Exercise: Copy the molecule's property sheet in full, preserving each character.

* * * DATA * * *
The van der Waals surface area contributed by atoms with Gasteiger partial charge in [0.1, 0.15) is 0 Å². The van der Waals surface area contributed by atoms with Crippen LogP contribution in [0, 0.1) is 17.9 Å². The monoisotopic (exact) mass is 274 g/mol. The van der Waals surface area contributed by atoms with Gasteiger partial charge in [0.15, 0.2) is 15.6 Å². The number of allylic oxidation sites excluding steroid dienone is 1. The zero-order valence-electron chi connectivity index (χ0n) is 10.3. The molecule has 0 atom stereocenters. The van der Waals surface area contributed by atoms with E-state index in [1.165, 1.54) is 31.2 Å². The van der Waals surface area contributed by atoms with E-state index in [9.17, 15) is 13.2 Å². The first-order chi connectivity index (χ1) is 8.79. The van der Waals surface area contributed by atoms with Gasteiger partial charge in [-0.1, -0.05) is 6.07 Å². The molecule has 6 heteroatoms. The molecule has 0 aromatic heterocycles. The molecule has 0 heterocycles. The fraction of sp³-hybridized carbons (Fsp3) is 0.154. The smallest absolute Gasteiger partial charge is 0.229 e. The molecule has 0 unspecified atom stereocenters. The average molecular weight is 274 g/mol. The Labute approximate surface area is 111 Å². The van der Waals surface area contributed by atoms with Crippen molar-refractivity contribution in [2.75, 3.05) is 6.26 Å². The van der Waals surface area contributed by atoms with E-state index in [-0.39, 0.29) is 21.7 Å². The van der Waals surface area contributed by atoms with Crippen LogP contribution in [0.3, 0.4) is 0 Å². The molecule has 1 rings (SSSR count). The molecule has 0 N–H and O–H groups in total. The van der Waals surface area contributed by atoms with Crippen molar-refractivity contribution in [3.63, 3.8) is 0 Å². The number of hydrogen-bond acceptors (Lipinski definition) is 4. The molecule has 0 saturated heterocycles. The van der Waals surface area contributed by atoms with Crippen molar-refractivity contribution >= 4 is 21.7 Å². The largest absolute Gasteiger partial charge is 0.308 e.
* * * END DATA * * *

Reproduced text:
The van der Waals surface area contributed by atoms with Gasteiger partial charge in [0.1, 0.15) is 0 Å². The van der Waals surface area contributed by atoms with Crippen LogP contribution in [0, 0.1) is 17.9 Å². The monoisotopic (exact) mass is 274 g/mol. The van der Waals surface area contributed by atoms with Gasteiger partial charge in [0.15, 0.2) is 15.6 Å². The number of allylic oxidation sites excluding steroid dienone is 1. The zero-order valence-electron chi connectivity index (χ0n) is 10.3. The molecule has 0 atom stereocenters. The van der Waals surface area contributed by atoms with E-state index in [1.165, 1.54) is 31.2 Å². The van der Waals surface area contributed by atoms with E-state index in [9.17, 15) is 13.2 Å². The first-order chi connectivity index (χ1) is 8.79. The van der Waals surface area contributed by atoms with Gasteiger partial charge in [-0.1, -0.05) is 6.07 Å². The molecule has 6 heteroatoms. The molecule has 0 aromatic heterocycles. The molecule has 0 heterocycles. The fraction of sp³-hybridized carbons (Fsp3) is 0.154. The smallest absolute Gasteiger partial charge is 0.229 e. The molecule has 0 unspecified atom stereocenters. The average molecular weight is 274 g/mol. The Labute approximate surface area is 111 Å². The van der Waals surface area contributed by atoms with Crippen molar-refractivity contribution in [2.75, 3.05) is 6.26 Å². The van der Waals surface area contributed by atoms with E-state index in [-0.39, 0.29) is 21.7 Å². The van der Waals surface area contributed by atoms with Crippen LogP contribution in [0.3, 0.4) is 0 Å². The molecule has 1 rings (SSSR count). The molecule has 0 N–H and O–H groups in total. The van der Waals surface area contributed by atoms with Crippen molar-refractivity contribution in [3.63, 3.8) is 0 Å². The number of hydrogen-bond acceptors (Lipinski definition) is 4. The molecule has 0 saturated heterocycles. The van der Waals surface area contributed by atoms with Crippen molar-refractivity contribution >= 4 is 21.7 Å². The largest absolute Gasteiger partial charge is 0.308 e.